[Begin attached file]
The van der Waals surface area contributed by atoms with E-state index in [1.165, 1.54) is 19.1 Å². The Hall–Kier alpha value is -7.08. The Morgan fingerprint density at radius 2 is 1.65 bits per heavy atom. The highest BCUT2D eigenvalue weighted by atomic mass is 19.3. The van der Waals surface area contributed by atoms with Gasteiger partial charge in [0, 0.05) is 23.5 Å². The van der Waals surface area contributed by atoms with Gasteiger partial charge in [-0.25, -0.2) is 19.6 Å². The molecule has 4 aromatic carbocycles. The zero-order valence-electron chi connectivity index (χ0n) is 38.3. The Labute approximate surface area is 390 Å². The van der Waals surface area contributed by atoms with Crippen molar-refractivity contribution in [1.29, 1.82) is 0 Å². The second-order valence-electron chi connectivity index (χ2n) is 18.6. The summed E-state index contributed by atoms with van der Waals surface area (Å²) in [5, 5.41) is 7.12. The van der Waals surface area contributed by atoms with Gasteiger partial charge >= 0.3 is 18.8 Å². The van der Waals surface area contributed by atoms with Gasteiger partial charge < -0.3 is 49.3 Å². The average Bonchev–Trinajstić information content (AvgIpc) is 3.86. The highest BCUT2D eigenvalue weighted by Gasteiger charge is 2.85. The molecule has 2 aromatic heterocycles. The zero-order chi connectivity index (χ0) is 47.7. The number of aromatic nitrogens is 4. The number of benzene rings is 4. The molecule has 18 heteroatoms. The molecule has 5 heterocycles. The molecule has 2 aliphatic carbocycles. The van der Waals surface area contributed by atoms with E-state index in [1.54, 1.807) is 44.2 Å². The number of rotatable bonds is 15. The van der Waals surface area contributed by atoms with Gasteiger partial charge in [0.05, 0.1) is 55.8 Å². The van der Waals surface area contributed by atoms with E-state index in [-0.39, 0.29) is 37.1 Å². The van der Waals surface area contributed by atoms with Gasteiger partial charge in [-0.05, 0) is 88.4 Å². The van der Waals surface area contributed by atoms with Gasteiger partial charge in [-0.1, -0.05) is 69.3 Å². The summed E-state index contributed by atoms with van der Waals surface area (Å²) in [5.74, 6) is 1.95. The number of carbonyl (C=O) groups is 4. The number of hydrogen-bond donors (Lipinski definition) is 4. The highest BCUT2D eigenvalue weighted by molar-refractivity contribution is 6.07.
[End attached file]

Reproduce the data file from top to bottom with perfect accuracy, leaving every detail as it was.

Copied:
The van der Waals surface area contributed by atoms with E-state index in [1.165, 1.54) is 19.1 Å². The Hall–Kier alpha value is -7.08. The Morgan fingerprint density at radius 2 is 1.65 bits per heavy atom. The highest BCUT2D eigenvalue weighted by atomic mass is 19.3. The van der Waals surface area contributed by atoms with Gasteiger partial charge in [0, 0.05) is 23.5 Å². The van der Waals surface area contributed by atoms with Gasteiger partial charge in [-0.25, -0.2) is 19.6 Å². The molecule has 4 aromatic carbocycles. The zero-order valence-electron chi connectivity index (χ0n) is 38.3. The Labute approximate surface area is 390 Å². The van der Waals surface area contributed by atoms with Crippen molar-refractivity contribution in [1.29, 1.82) is 0 Å². The second-order valence-electron chi connectivity index (χ2n) is 18.6. The summed E-state index contributed by atoms with van der Waals surface area (Å²) in [5, 5.41) is 7.12. The van der Waals surface area contributed by atoms with Gasteiger partial charge >= 0.3 is 18.8 Å². The van der Waals surface area contributed by atoms with Gasteiger partial charge < -0.3 is 49.3 Å². The average Bonchev–Trinajstić information content (AvgIpc) is 3.86. The highest BCUT2D eigenvalue weighted by Gasteiger charge is 2.85. The molecule has 2 aromatic heterocycles. The zero-order chi connectivity index (χ0) is 47.7. The number of aromatic nitrogens is 4. The number of benzene rings is 4. The molecule has 18 heteroatoms. The molecule has 5 heterocycles. The molecule has 2 aliphatic carbocycles. The van der Waals surface area contributed by atoms with E-state index in [1.54, 1.807) is 44.2 Å². The number of rotatable bonds is 15. The van der Waals surface area contributed by atoms with Gasteiger partial charge in [0.05, 0.1) is 55.8 Å². The van der Waals surface area contributed by atoms with E-state index in [-0.39, 0.29) is 37.1 Å². The van der Waals surface area contributed by atoms with Gasteiger partial charge in [-0.05, 0) is 88.4 Å². The van der Waals surface area contributed by atoms with Gasteiger partial charge in [-0.1, -0.05) is 69.3 Å². The summed E-state index contributed by atoms with van der Waals surface area (Å²) in [5.74, 6) is 1.95. The number of carbonyl (C=O) groups is 4. The number of hydrogen-bond donors (Lipinski definition) is 4. The highest BCUT2D eigenvalue weighted by molar-refractivity contribution is 6.07.